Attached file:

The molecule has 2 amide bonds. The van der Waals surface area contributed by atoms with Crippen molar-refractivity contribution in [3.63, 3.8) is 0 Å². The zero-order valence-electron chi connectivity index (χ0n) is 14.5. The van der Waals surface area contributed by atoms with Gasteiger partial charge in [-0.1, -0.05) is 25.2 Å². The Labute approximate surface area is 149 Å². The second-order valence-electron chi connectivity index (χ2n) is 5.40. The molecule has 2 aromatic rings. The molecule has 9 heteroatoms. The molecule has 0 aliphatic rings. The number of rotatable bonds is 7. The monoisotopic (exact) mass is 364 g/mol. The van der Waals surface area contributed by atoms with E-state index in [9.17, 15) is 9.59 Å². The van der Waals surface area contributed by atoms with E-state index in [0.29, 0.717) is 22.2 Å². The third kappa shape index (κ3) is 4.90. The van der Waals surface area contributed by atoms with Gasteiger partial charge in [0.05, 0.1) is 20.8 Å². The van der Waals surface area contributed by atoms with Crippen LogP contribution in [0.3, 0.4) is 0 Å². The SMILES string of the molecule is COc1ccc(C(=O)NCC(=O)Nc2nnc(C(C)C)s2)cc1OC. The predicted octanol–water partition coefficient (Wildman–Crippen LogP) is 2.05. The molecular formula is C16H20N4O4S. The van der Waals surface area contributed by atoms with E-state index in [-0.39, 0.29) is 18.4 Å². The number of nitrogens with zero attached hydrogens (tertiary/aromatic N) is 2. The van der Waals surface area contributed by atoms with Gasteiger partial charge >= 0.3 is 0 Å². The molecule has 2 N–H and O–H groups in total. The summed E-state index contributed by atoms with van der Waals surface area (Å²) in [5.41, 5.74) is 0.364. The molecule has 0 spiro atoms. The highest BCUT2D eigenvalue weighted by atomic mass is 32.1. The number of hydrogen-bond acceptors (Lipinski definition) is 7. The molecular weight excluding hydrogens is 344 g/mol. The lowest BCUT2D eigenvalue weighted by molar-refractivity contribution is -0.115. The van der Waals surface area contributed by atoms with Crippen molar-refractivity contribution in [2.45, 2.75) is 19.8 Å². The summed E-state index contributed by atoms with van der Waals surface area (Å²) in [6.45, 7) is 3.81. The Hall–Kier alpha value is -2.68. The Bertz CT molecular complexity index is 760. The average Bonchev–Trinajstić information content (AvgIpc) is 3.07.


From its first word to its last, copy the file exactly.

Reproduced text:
The molecule has 2 amide bonds. The van der Waals surface area contributed by atoms with Crippen molar-refractivity contribution in [3.63, 3.8) is 0 Å². The zero-order valence-electron chi connectivity index (χ0n) is 14.5. The van der Waals surface area contributed by atoms with Gasteiger partial charge in [-0.1, -0.05) is 25.2 Å². The Labute approximate surface area is 149 Å². The second-order valence-electron chi connectivity index (χ2n) is 5.40. The molecule has 2 aromatic rings. The molecule has 9 heteroatoms. The molecule has 0 aliphatic rings. The number of rotatable bonds is 7. The monoisotopic (exact) mass is 364 g/mol. The van der Waals surface area contributed by atoms with E-state index in [9.17, 15) is 9.59 Å². The van der Waals surface area contributed by atoms with E-state index in [0.29, 0.717) is 22.2 Å². The third kappa shape index (κ3) is 4.90. The van der Waals surface area contributed by atoms with Gasteiger partial charge in [0.05, 0.1) is 20.8 Å². The van der Waals surface area contributed by atoms with Crippen LogP contribution in [0.3, 0.4) is 0 Å². The SMILES string of the molecule is COc1ccc(C(=O)NCC(=O)Nc2nnc(C(C)C)s2)cc1OC. The predicted octanol–water partition coefficient (Wildman–Crippen LogP) is 2.05. The molecular formula is C16H20N4O4S. The van der Waals surface area contributed by atoms with E-state index in [-0.39, 0.29) is 18.4 Å². The number of nitrogens with zero attached hydrogens (tertiary/aromatic N) is 2. The van der Waals surface area contributed by atoms with Gasteiger partial charge >= 0.3 is 0 Å². The molecule has 2 N–H and O–H groups in total. The summed E-state index contributed by atoms with van der Waals surface area (Å²) in [5.41, 5.74) is 0.364. The molecule has 0 spiro atoms. The highest BCUT2D eigenvalue weighted by atomic mass is 32.1. The number of hydrogen-bond acceptors (Lipinski definition) is 7. The molecular weight excluding hydrogens is 344 g/mol. The lowest BCUT2D eigenvalue weighted by molar-refractivity contribution is -0.115. The van der Waals surface area contributed by atoms with Crippen molar-refractivity contribution in [2.45, 2.75) is 19.8 Å². The summed E-state index contributed by atoms with van der Waals surface area (Å²) in [6.45, 7) is 3.81. The Hall–Kier alpha value is -2.68. The Bertz CT molecular complexity index is 760. The average Bonchev–Trinajstić information content (AvgIpc) is 3.07.